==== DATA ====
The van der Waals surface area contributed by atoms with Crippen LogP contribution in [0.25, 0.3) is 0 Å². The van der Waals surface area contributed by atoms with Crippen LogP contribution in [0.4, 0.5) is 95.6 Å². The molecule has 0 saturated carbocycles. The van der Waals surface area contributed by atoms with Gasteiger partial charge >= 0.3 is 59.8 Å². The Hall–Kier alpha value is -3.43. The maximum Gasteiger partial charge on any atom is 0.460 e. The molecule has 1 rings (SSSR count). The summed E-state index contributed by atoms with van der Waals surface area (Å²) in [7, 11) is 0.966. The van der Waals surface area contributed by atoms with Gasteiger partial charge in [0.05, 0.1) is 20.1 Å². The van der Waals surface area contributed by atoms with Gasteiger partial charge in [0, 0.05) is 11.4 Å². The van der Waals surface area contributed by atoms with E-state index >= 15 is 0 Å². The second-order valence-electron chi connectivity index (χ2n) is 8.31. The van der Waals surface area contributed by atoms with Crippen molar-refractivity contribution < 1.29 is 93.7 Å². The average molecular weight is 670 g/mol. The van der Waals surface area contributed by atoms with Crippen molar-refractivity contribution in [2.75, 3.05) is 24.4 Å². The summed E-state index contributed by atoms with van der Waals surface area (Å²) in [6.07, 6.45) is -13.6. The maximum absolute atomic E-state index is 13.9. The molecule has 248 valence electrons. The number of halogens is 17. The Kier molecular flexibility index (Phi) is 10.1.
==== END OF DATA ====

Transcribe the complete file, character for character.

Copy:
The van der Waals surface area contributed by atoms with Crippen LogP contribution in [0.25, 0.3) is 0 Å². The van der Waals surface area contributed by atoms with Crippen LogP contribution in [0.4, 0.5) is 95.6 Å². The molecule has 0 saturated carbocycles. The van der Waals surface area contributed by atoms with Gasteiger partial charge >= 0.3 is 59.8 Å². The Hall–Kier alpha value is -3.43. The maximum Gasteiger partial charge on any atom is 0.460 e. The molecule has 1 rings (SSSR count). The summed E-state index contributed by atoms with van der Waals surface area (Å²) in [7, 11) is 0.966. The van der Waals surface area contributed by atoms with Gasteiger partial charge in [0.05, 0.1) is 20.1 Å². The van der Waals surface area contributed by atoms with Gasteiger partial charge in [0, 0.05) is 11.4 Å². The van der Waals surface area contributed by atoms with E-state index >= 15 is 0 Å². The second-order valence-electron chi connectivity index (χ2n) is 8.31. The van der Waals surface area contributed by atoms with Crippen molar-refractivity contribution < 1.29 is 93.7 Å². The average molecular weight is 670 g/mol. The van der Waals surface area contributed by atoms with Crippen molar-refractivity contribution in [2.75, 3.05) is 24.4 Å². The summed E-state index contributed by atoms with van der Waals surface area (Å²) in [6.07, 6.45) is -13.6. The maximum absolute atomic E-state index is 13.9. The molecule has 248 valence electrons. The number of halogens is 17. The Kier molecular flexibility index (Phi) is 10.1.